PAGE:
Alliance For Quality Medical Device Servicing

The “right to repair” debate has gained increasing attention across several industries in the past few years. At its core, right to repair is about the ability of product owners to determine how to service the products they acquired, without unreasonable restrictions by the product manufacturers. The stakes are particularly high for medical devices, as patient care and safety can be negatively impacted when devices cannot be promptly and safely maintained.

Restrictions by original equipment manufacturers (OEMs) can take many forms, including denial of access to service manuals and diagnostic/calibration software, and restrictions on the availability of parts, specialized tools, and training.  By their very nature, these OEM restrictions are anti-competitive, intended to protect a manufacturer’s revenue and not public safety or interest as some have claimed. In its 2021 “Nixing the Fix” report, the Federal Trade Commission (FTC) recognized that manufacturers across multiple industries restrict repairs on their own devices, noting there is “scant evidence to support manufacturers’ justifications for repair restrictions.”

Repair restrictions impact healthcare providers in a number of ways.  First, they limit the choices available to the providers who typically already have competent onsite teams (either hospital employees or staff provided by independent service organizations ‐ ISOs) dedicated to medical device service. Second, restrictions raise costs in an already overburdened healthcare system. Third, restrictions typically result in unacceptable downtime for devices that can ultimately impact patient safety and care.

The impact of delays was particularly apparent during the COVID‐19 pandemic, when OEM representatives were unwilling or unable to travel to hospitals and many hospitals had difficulty keeping critical devices operating in the face of surging patient demand. These negative repercussions are especially evident at rural hospitals which struggle to receive on‐site support and often cannot afford the cost of expensive OEM services.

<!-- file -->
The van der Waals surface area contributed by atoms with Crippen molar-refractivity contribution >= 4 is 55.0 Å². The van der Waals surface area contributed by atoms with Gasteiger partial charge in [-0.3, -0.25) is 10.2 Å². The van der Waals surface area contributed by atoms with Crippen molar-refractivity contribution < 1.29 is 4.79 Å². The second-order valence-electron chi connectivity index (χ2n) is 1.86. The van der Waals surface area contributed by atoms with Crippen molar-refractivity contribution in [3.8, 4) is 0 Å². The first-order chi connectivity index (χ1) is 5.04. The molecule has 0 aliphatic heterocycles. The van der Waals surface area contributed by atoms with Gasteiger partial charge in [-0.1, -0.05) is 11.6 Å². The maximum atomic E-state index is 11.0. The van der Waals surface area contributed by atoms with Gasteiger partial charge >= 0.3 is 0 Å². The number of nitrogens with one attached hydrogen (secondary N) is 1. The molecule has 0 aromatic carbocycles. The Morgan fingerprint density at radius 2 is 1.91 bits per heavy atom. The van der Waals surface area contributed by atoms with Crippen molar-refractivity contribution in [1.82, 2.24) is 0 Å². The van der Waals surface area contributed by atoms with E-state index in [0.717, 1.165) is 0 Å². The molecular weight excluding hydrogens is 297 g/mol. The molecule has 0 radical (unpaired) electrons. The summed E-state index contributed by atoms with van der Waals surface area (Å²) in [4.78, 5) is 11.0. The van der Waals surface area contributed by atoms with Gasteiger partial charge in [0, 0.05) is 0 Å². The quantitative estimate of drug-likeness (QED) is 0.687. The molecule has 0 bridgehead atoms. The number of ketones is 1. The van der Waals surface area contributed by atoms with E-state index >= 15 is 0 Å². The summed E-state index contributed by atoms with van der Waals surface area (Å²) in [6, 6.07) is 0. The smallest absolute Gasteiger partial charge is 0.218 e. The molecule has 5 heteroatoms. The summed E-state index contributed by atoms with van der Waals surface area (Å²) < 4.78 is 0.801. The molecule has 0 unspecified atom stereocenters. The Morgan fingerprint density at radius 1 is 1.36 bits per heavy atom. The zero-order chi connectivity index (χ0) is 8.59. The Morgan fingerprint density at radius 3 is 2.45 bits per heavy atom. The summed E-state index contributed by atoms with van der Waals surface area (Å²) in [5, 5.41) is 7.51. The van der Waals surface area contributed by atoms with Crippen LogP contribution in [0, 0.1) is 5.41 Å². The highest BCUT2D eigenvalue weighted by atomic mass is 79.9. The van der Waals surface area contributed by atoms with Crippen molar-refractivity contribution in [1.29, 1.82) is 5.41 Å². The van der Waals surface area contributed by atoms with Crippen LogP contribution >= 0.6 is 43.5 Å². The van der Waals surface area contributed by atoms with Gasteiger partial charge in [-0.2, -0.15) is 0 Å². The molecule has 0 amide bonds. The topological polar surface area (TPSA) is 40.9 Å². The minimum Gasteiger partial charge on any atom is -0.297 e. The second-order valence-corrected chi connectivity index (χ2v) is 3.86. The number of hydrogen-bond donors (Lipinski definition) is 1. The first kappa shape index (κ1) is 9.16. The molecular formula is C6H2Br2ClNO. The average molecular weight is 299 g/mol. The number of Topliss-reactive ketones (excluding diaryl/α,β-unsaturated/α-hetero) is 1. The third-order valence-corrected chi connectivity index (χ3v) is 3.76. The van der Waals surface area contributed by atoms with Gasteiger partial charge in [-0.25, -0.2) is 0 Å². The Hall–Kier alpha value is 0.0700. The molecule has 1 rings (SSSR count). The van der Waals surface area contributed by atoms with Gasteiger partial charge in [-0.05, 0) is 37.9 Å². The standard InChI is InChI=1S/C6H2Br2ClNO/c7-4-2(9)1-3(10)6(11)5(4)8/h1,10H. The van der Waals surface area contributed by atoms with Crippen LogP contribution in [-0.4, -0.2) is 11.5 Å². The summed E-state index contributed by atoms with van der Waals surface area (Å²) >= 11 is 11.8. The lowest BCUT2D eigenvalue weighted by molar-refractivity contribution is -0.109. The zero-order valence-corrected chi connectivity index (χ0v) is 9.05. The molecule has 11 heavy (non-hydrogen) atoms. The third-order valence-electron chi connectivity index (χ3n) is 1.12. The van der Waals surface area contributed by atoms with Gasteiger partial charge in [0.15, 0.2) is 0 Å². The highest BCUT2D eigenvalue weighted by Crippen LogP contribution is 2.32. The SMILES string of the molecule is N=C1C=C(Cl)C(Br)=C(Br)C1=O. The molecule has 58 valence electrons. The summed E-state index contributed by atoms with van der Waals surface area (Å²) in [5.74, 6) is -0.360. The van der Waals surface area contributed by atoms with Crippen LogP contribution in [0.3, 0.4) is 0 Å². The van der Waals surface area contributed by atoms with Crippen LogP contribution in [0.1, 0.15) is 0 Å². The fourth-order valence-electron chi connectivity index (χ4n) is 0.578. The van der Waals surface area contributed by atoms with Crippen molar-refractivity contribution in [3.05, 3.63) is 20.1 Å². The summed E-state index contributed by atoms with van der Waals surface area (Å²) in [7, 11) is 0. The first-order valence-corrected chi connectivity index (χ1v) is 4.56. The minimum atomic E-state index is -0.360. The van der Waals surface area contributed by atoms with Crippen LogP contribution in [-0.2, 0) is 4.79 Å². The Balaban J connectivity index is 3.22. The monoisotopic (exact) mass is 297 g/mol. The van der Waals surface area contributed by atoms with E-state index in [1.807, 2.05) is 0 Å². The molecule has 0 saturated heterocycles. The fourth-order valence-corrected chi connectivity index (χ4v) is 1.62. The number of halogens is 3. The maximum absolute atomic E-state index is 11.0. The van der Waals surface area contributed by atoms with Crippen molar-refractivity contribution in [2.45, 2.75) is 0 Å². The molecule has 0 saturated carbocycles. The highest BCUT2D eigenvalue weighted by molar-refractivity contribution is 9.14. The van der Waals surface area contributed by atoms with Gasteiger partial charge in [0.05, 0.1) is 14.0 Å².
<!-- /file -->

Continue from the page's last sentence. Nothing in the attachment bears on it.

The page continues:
The Alliance for Quality Medical Device Servicing stands behind the right of medical device owners to choose competent personnel to service their devices as they see fit, without unjustified interference by OEMs. The FDA’s 2018 report on device servicing recognized that “… the objective evidence indicates that many OEMs and third-party entities provide high quality, safe, and effective servicing of medical devices.”

While some states have begun considering right-to-repair legislation, only one state (Colorado) has passed such legislation which is limited to motorized wheelchairs.  In Congress, the Critical Medical Device Infrastructure Act proposed in 2021 was a step in the right direction but has not moved forward. The Copyright Office in 2021 exempted access to copyrighted software for the purpose of diagnosis, maintenance, and repair of medical devices from the Copyright Act’s general bar on circumvention of copyrighted works. In addition, the FTC has pledged to scrutinize anticompetitive restrictions more closely. However, none of these actions have resolved or are likely to resolve in the near future the fundamental issue of the right to repair for medical devices.

Healthcare organizations must have choices in how they maintain the devices they purchased and own, including the choice on who they use to perform such work. Ensuring that service manuals, diagnostic/calibration software, specialized tools, materials, parts, and training are available for this work is crucial to the healthcare and well-being of Americans. We urge Congress and the relevant agencies to take decisive action to address repair restrictions related to medical devices.


The Alliance for Quality Medical Device Servicing was formed in 2018 and is comprised of five leading national medical device service organizations:  TRIMEDX, Sodexo, Crothall, Agiliti, and the InterMed Group. Alliance members collectively employ tens of thousands of technicians, clinical engineers, and skilled professionals who provide medical device repair and servicing in hospitals and health systems in all 50 states.